So, in the absence of weights, what do you do for a core workout?
You use the weights that you carry around every day and that’s your legs. And the best way to do that is with a Hanging Leg Raise.
By taking the weight of the legs and lifting them up, you’ll create that necessary overload.
Remember, resistance is resistance whatever form it comes in, and we can create hypertrophy and growth from that.
When it comes to the abs, it’s actually something that you want because the more they grow, the more they pop, particularly at lower body fat levels.
Keep that core tight and really focus on the contraction as you bring your feet shoulder high.
This exercise is a keeper because it also helps with building core strength.
And speaking of suspending your body in space, the Dip is another exercise where we get an opportunity to do that.
And again, it’s one that needs to be included regardless of whether you have access to gym equipment or you don’t.
The Dip is a great chest, shoulder, and triceps builder.
This is because you’re suspending your entire weight of your body in space, rather than having your feet to offload some of your own body weight like we do in the pushup.
The fact is, we can do this anywhere, whether you have access to a dip station or even a kitchen counter corner. Whatever you need to get in that 90-degree angle at the elbows.
Do it wherever you have to do to get it done. Just make sure you have a strong grip.
And make sure you do because this is one of the most effective exercises in our bodyweight exercise arsenal when it comes to building muscle.
Back up to the bar here for exercise number eight and we’re talking Pull-Ups.
We know the versatility of this exercise extends beyond just this ability to build the lats.
We know that Pull-Ups can be an overall back builder.
Not only do they hit the entire back, but Pullups also stabilize through those important lower lumbar paraspinal muscles.
We could even work in the arms on the Pull-Up bar, making it the perfect complement to both Chin-Ups and the Human Pullover (Human Flag) exercises that were already included.
DOORWAY FACE PULL
Speaking of those upper back muscles, no best calisthenics workout would be complete without some form of Face Pull.
And we just happen to have a bodyweight version of a Face Pull that we could do in a doorway.
This Doorway Face Pull provides the same benefits that you would get from a regular Face Pull.
We can easily overload the muscles that we’re targeting because they tend to be very small muscles that respond fairly quickly to overload and we don’t often subject them to that.
We’re talking about the rotator cuff, the rear delts, and the rhomboids and mid scap muscles.
Again, it doesn’t take a lot here, and oftentimes angling your body differently in the doorway is going to alter the amount of overload you’re creating, but it does so in a safe, controlled way that keeps those gains coming everywhere, ensuring no muscles remain untouched.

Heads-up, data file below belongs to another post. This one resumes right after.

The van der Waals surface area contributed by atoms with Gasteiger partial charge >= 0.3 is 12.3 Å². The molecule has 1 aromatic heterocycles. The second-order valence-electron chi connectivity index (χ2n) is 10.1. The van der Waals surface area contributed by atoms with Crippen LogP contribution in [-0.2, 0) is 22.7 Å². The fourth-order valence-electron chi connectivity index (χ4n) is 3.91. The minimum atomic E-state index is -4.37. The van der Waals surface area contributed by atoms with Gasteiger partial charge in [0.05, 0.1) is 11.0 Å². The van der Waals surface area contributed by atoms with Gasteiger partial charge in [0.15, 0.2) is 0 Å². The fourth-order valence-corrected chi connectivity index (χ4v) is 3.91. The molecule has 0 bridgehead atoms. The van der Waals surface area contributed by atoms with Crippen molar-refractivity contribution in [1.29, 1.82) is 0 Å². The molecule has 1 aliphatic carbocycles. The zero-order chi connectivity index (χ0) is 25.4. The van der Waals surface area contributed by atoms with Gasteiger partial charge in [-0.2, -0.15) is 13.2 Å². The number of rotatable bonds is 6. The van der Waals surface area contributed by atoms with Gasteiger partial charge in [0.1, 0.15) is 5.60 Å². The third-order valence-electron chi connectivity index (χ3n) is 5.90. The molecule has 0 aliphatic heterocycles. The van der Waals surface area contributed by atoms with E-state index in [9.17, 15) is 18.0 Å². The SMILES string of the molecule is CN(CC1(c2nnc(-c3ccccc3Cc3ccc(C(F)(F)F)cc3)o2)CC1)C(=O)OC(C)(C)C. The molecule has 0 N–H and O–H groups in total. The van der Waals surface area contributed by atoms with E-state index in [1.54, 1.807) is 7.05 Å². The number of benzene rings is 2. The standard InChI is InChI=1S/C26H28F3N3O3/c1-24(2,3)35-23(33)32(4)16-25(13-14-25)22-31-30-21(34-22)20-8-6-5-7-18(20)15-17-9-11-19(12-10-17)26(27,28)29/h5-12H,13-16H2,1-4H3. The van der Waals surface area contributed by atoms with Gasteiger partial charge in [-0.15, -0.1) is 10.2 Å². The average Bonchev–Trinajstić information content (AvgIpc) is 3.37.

As your personal trainer, I’ll never let you skip leg day.
And that brings us to exercise number 10, which is going to focus on your legs and that includes quads, hams, and calf muscles.
This bodyweight exercise is actually a much easier exercise for beginners to start with, but at the same time, it will not compromise the gains that experienced lifters have built.
We have the Levitation Squats, and what I like here is the overload that is possible from a Single Leg Squats exercise, but without some of the negatives that might come along with Pistol Squats.
In the Levitation Squat, we’re able to keep a much more neutral pelvis position rather than the extreme posterior tilt we get from the Pistol Squat.
We have much less knee flexion here, which allows for people that have meniscal issues to perform the exercise pain free.
It’s the perfect exercise to complement that all-important Glute Ham Raise we already covered, and it’s the perfect way to end this list of the best calisthenics movements for building muscle.
Look, guys, you can use these exercises in the order I’ve laid them out as a beginner calisthenics circuit workout if you’re new to bodyweight exercises.
Or you can incorporate them into your current fitness routine.
Either way – beginner calisthenics workout plan or advanced calisthenics accessory work – these exercises will work, but only if you do.
Well, guys, there you have it: the best calisthenics exercises for building muscle, burning fat, and boosting your strength.
These bodyweight-based exercises are going to take your gains to the next level, but only if you focus on quality reps and not how many you’re doing.
If you’re looking to build muscle and strength throughout the whole body with little to no equipment, check out our ATHLEAN-X programs and see which best fits your goals.
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- The best part about bodyweight exercises is that these basic movements can be performed without needing fancy equipment except for a pull-up bar. They are also quite scalable and are great for all fitness goals including building strength and muscle.
- We start this list of the best calisthenic exercises with something called the Human Pullover. Focus on pulling down with your arms in order to lift your body off the ground rather than curling your body up by contracting your abs.
- Next, we move onto the Chinup. This is a great bodyweight biceps exercise. Maintain enough distance of the body away from the bar throughout the movement in order to keep the focus on the biceps rather than the lats.
- Next, we have the Handstand Pushup. This calisthenics exercise will hit your front, middle and rear delts and should be included in your shoulder workouts.
- Next, we have the Hanging Leg Raise. Be sure to curl your pelvis up and not just lift the legs if you want this to target the core rather than the hip flexors.
- The Pushup is one of the absolute classic calisthenic movements out there. You need to choose a variation that is more challenging and capable of driving overload on the chest.
- The Pullup is of course the king of all bodyweight back exercises. This will hit your entire back, including your lower back for stabilization.
- Dips are another one of those classic exercises with just bodyweight. The key to building a bigger chest and shoulders with this movement is to safely lower yourself down to about 90 degrees, pause briefly and then power back up with the muscles rather than momentum.
- No calisthenics workout is complete without addressing the need for a corrective exercise. In this case, I recommend the Facepull.
- The legs will get hit hard with the combination of a Glute Ham Raise and the Levitation Squat.